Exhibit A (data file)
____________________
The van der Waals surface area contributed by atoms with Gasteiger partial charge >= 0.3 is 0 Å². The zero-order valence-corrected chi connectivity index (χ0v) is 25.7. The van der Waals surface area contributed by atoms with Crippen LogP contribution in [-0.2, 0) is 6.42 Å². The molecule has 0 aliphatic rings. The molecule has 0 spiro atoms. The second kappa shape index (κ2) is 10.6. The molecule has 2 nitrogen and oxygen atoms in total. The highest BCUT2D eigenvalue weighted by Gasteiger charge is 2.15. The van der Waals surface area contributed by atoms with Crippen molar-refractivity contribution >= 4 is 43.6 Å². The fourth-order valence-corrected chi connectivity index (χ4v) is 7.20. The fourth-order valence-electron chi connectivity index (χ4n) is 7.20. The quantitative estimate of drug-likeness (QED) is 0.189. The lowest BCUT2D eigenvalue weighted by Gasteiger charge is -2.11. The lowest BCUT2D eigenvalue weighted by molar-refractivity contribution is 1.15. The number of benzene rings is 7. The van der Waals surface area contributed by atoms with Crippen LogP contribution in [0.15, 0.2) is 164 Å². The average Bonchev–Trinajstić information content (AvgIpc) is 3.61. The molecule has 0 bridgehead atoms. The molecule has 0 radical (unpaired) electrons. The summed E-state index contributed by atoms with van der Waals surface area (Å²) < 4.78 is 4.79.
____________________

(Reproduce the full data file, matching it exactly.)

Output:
The van der Waals surface area contributed by atoms with Gasteiger partial charge >= 0.3 is 0 Å². The zero-order valence-corrected chi connectivity index (χ0v) is 25.7. The van der Waals surface area contributed by atoms with Crippen LogP contribution in [-0.2, 0) is 6.42 Å². The molecule has 0 aliphatic rings. The molecule has 0 spiro atoms. The second kappa shape index (κ2) is 10.6. The molecule has 2 nitrogen and oxygen atoms in total. The highest BCUT2D eigenvalue weighted by Gasteiger charge is 2.15. The van der Waals surface area contributed by atoms with Crippen molar-refractivity contribution >= 4 is 43.6 Å². The fourth-order valence-corrected chi connectivity index (χ4v) is 7.20. The fourth-order valence-electron chi connectivity index (χ4n) is 7.20. The quantitative estimate of drug-likeness (QED) is 0.189. The lowest BCUT2D eigenvalue weighted by Gasteiger charge is -2.11. The lowest BCUT2D eigenvalue weighted by molar-refractivity contribution is 1.15. The number of benzene rings is 7. The van der Waals surface area contributed by atoms with Crippen LogP contribution in [0.15, 0.2) is 164 Å². The average Bonchev–Trinajstić information content (AvgIpc) is 3.61. The molecule has 0 bridgehead atoms. The molecule has 0 radical (unpaired) electrons. The summed E-state index contributed by atoms with van der Waals surface area (Å²) < 4.78 is 4.79.